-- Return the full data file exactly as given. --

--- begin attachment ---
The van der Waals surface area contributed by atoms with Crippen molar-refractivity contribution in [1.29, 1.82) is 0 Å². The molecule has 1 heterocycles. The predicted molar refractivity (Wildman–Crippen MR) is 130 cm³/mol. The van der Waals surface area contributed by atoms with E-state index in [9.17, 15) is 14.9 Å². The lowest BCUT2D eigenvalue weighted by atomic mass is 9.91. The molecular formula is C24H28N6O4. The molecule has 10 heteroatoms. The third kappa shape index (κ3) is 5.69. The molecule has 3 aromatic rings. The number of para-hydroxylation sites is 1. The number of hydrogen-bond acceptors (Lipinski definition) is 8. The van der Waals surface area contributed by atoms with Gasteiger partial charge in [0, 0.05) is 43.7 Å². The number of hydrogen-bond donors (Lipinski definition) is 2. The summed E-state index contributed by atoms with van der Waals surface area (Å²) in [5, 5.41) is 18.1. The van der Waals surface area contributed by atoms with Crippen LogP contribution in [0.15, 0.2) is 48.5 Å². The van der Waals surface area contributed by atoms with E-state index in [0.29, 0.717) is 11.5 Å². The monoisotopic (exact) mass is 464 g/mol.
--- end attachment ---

The van der Waals surface area contributed by atoms with Crippen molar-refractivity contribution in [1.29, 1.82) is 0 Å². The molecule has 1 heterocycles. The predicted molar refractivity (Wildman–Crippen MR) is 130 cm³/mol. The van der Waals surface area contributed by atoms with E-state index in [9.17, 15) is 14.9 Å². The lowest BCUT2D eigenvalue weighted by atomic mass is 9.91. The molecular formula is C24H28N6O4. The molecule has 10 heteroatoms. The third kappa shape index (κ3) is 5.69. The molecule has 3 aromatic rings. The number of para-hydroxylation sites is 1. The number of hydrogen-bond acceptors (Lipinski definition) is 8. The van der Waals surface area contributed by atoms with Gasteiger partial charge in [0, 0.05) is 43.7 Å². The number of hydrogen-bond donors (Lipinski definition) is 2. The summed E-state index contributed by atoms with van der Waals surface area (Å²) in [5, 5.41) is 18.1. The van der Waals surface area contributed by atoms with Crippen LogP contribution in [0.15, 0.2) is 48.5 Å². The van der Waals surface area contributed by atoms with E-state index in [0.29, 0.717) is 11.5 Å². The monoisotopic (exact) mass is 464 g/mol.